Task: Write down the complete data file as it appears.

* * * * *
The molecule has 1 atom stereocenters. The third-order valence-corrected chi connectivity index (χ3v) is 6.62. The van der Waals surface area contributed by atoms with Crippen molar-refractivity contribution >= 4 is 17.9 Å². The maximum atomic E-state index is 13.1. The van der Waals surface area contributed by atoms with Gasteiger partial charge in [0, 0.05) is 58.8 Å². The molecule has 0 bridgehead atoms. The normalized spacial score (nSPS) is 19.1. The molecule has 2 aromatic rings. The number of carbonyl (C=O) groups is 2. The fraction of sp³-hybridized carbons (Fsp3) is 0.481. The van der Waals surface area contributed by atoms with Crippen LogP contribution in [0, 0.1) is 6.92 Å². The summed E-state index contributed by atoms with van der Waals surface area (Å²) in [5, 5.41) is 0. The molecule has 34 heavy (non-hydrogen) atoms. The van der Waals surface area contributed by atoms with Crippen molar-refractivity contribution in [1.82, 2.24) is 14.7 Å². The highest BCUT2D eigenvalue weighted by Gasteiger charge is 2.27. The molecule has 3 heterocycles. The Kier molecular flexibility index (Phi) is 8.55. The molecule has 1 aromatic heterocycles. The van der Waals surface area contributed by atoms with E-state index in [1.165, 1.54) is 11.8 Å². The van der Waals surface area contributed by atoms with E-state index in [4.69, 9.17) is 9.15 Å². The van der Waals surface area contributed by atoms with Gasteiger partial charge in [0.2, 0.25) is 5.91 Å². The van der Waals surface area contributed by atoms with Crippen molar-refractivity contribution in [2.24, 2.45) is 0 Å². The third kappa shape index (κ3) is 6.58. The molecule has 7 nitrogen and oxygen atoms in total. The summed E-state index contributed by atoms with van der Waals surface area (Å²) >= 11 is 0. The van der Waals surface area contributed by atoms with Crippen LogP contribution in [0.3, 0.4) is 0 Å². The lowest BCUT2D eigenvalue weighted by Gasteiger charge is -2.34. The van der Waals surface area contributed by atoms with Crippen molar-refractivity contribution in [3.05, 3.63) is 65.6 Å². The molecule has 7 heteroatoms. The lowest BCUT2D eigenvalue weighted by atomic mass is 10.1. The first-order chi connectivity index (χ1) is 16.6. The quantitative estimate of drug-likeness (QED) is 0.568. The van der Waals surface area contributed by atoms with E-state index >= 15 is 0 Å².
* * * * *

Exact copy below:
The molecule has 1 atom stereocenters. The third-order valence-corrected chi connectivity index (χ3v) is 6.62. The van der Waals surface area contributed by atoms with Crippen molar-refractivity contribution >= 4 is 17.9 Å². The maximum atomic E-state index is 13.1. The van der Waals surface area contributed by atoms with Gasteiger partial charge in [0, 0.05) is 58.8 Å². The molecule has 0 bridgehead atoms. The normalized spacial score (nSPS) is 19.1. The molecule has 2 aromatic rings. The number of carbonyl (C=O) groups is 2. The fraction of sp³-hybridized carbons (Fsp3) is 0.481. The van der Waals surface area contributed by atoms with Crippen LogP contribution in [0, 0.1) is 6.92 Å². The summed E-state index contributed by atoms with van der Waals surface area (Å²) in [5, 5.41) is 0. The molecule has 34 heavy (non-hydrogen) atoms. The van der Waals surface area contributed by atoms with Crippen molar-refractivity contribution in [1.82, 2.24) is 14.7 Å². The highest BCUT2D eigenvalue weighted by Gasteiger charge is 2.27. The molecule has 3 heterocycles. The Kier molecular flexibility index (Phi) is 8.55. The molecule has 1 aromatic heterocycles. The van der Waals surface area contributed by atoms with E-state index in [1.165, 1.54) is 11.8 Å². The van der Waals surface area contributed by atoms with E-state index in [4.69, 9.17) is 9.15 Å². The van der Waals surface area contributed by atoms with Gasteiger partial charge in [0.2, 0.25) is 5.91 Å². The van der Waals surface area contributed by atoms with Crippen molar-refractivity contribution in [2.24, 2.45) is 0 Å². The third kappa shape index (κ3) is 6.58. The molecule has 7 nitrogen and oxygen atoms in total. The summed E-state index contributed by atoms with van der Waals surface area (Å²) >= 11 is 0. The van der Waals surface area contributed by atoms with Crippen LogP contribution in [0.3, 0.4) is 0 Å². The lowest BCUT2D eigenvalue weighted by Gasteiger charge is -2.34. The van der Waals surface area contributed by atoms with Crippen molar-refractivity contribution in [3.05, 3.63) is 65.6 Å². The molecule has 7 heteroatoms. The lowest BCUT2D eigenvalue weighted by atomic mass is 10.1. The first-order chi connectivity index (χ1) is 16.6. The quantitative estimate of drug-likeness (QED) is 0.568. The van der Waals surface area contributed by atoms with E-state index >= 15 is 0 Å².